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Common Access Card (CAC) Security
The CAC—which is roughly the size of a standard credit card—stores 144K of data storage and memory on a single integrated circuit chip (ICC). This CAC technology allows for rapid authentication and enhanced security for all physical and logical access.
CAC and Your Privacy
The CAC meets or exceeds applicable privacy laws and Geneva Convention requirements. More importantly, the data it stores can only be accessed through secure CAC applications. In fact, the information stored on a CAC cannot be accessed without:
To provide additional security, the card is:
Information Stored on a CAC
These cards contain only selected, abbreviated data relating to your work functions or benefits and privileges provided as a uniformed member of the Armed Forces, U.S. Public Health Service, or NOAA, DoD Civilian, or DoD Contractor. Sensitive data such as passwords or highly personal medical information are not contained on your smart card.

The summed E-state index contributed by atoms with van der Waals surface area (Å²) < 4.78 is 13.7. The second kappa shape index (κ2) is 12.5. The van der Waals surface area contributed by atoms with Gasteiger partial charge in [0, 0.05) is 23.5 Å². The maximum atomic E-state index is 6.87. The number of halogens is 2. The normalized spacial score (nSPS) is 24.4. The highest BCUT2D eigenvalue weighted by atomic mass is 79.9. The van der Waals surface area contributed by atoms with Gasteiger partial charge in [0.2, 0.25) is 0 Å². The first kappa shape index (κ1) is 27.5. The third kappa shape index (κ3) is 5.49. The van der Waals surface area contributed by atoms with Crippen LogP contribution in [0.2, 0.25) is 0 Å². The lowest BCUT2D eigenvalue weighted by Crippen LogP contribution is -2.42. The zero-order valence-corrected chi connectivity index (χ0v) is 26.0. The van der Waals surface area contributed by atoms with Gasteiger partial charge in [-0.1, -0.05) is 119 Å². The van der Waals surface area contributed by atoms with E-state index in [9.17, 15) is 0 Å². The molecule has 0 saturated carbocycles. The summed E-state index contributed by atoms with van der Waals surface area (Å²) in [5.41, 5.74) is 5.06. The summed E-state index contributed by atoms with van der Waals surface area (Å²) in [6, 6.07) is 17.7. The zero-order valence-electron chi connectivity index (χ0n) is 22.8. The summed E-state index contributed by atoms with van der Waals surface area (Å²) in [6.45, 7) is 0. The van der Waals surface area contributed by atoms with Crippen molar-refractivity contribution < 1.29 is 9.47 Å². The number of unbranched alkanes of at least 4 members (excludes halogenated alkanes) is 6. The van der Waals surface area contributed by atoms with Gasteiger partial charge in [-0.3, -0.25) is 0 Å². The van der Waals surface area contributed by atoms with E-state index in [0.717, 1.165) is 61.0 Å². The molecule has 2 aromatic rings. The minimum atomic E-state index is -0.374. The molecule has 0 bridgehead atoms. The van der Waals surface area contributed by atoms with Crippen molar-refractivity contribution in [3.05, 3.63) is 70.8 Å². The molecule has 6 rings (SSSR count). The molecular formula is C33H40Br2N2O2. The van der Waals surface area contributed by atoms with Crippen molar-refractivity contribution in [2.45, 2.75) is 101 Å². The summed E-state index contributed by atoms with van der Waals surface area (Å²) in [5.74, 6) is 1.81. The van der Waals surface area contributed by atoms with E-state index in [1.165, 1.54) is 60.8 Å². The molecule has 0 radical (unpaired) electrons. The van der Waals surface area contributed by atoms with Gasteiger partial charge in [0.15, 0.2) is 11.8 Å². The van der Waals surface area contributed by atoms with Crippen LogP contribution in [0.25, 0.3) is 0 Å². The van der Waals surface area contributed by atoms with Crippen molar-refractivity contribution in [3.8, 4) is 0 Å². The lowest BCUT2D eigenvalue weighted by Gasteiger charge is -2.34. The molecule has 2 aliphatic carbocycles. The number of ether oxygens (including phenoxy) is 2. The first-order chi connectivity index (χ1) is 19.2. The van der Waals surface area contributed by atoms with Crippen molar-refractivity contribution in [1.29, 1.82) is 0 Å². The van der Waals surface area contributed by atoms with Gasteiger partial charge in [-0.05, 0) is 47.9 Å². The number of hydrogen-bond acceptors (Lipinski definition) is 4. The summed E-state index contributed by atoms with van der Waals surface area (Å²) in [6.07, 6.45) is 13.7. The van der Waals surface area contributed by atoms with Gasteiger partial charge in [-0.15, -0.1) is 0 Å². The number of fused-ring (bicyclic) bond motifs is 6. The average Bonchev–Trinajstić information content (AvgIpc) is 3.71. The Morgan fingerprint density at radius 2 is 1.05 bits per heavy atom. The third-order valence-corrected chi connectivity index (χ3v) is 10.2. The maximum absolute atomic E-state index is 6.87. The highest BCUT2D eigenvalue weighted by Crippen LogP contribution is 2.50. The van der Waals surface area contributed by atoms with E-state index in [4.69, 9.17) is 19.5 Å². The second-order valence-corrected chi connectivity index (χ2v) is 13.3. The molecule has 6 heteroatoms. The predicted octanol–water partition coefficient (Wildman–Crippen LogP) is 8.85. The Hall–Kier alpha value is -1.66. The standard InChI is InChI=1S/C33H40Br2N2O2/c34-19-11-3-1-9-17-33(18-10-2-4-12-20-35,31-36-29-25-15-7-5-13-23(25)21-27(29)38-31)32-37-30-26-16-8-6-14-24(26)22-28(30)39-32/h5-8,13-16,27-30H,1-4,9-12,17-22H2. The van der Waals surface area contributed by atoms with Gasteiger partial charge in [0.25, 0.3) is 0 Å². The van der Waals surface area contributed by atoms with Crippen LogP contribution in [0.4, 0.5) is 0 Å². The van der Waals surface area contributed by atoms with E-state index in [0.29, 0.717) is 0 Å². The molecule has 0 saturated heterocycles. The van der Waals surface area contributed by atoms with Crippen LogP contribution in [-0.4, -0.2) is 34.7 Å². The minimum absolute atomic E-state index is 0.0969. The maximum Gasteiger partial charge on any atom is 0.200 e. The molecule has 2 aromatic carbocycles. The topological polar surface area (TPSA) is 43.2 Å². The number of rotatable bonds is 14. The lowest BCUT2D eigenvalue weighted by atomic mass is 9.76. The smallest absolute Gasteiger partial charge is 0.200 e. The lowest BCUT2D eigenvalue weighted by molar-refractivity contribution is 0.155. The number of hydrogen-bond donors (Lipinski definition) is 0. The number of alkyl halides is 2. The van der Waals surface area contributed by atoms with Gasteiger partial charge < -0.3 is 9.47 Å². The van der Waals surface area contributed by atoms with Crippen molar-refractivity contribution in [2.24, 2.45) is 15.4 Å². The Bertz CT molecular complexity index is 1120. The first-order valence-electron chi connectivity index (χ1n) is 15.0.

Also, effective June 1, 2011, the Social Security Number (SSN) is being replaced on all cards by the DoD Identification Number. Eligible beneficiaries will also have a DoD Benefits Number printed on their ID card. Medical providers have the option of using the SSN or the DoD Benefits Number to validate eligibility and process claims. CACs with the SSN remain valid until replaced.
Card Body Information
Card Bar Code Information
The magnetic stripe is reserved for Service/Agency use.
Only individuals who have authorization to preform normal identification processes and run CAC applications have access to the information on your CAC. For example, if your card contains dental information, only someone who has an authorized application can access and review the data in your dental file. Each application on the CAC is firewalled from the other, and someone who has access to one application does not typically have access to another application.
Each application can be secured with different levels of protection. Some applications can have encrypted levels of security while others may not have any encryption at all. The ability to read a field does not necessarily mean that the person has the ability to alter the information in a file.
You can release your information using your PIN at a Real-Time Automated Personnel Identification System (RAPIDS) sites or facilities using CAC applications. For more about your PIN, read more about keeping your CAC secure.